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Solving PDE

  1. Dec 13, 2004 #1
    [SOLVED] Solving PDE

    I am just wondering, is there any gerneral method in solving PDE's or just by guess works??

  2. jcsd
  3. Dec 13, 2004 #2


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    In mathematics there's no room for "guessing".
    As for PDE-s,well,mathematicians found a way to classificate them.So far (and more than surely in the future) there has't been found a general method to solving PDE-s,that is to aapply successfully for every kind of PDE.
    For example,for nonlinear PDE-s,there is no general method of solving.Analitically,of course.I assume that was the initial question about.
    Try to solve (or imagine a way to tackling) somthing like that
    [tex] \frac{u^{3}(x,y,z)}{xy^{\frac{6}{3}}z}[\frac{\partial^{5} u(x,y,z)}{\partial x^{5}}]^{7}+5 u^{8}(x,y,z)-12x^{7}y^{\frac{3}{4}}z=0 [/tex]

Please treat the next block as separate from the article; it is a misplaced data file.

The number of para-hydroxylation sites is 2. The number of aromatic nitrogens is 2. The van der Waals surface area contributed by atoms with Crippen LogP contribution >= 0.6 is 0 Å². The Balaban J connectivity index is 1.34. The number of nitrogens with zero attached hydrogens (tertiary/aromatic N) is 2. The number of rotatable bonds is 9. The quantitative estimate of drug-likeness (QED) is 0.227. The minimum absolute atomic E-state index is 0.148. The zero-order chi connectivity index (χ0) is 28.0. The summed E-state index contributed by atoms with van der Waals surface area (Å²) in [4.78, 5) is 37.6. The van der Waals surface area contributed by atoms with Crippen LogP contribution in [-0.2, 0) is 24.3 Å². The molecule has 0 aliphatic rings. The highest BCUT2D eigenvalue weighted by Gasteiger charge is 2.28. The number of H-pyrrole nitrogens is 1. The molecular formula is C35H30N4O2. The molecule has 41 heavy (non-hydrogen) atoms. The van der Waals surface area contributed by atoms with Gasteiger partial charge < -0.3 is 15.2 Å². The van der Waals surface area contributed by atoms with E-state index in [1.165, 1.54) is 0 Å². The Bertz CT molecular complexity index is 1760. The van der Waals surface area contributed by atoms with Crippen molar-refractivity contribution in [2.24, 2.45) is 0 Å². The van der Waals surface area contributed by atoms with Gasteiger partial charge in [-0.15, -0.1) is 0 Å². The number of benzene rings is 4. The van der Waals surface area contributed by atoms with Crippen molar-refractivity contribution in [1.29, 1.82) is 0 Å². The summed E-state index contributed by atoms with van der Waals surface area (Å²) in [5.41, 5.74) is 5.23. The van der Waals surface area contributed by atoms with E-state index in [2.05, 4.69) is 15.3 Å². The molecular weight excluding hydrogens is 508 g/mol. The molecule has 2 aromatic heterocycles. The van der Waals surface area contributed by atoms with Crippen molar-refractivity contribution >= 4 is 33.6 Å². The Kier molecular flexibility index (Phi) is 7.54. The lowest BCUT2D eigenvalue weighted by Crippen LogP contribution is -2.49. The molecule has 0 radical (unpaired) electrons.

4. Dec 13, 2004 #3
    how about linear PDE??
    Is there a general method of solving them??
  5. Dec 13, 2004 #4


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    Yes,for the linear case,there is.Try first of all to bring them to the canonical form.From there analyze the type (hyperboli,elliptic,parabolic) for every point in the domain of the unknown function.Then look very carefully at the geberal problem and its conditions (boundary type (Dirichlet/Neumann),or initial). Several methods come up then.Green function methods,variable separation methods,Fourier/Laplace transform methods,and so on.
    Some equation,after being put in the canonical form may admit immediate integration,and the famous example is the unidimensional wave equation.

    Anyway,all these depend from case to case.
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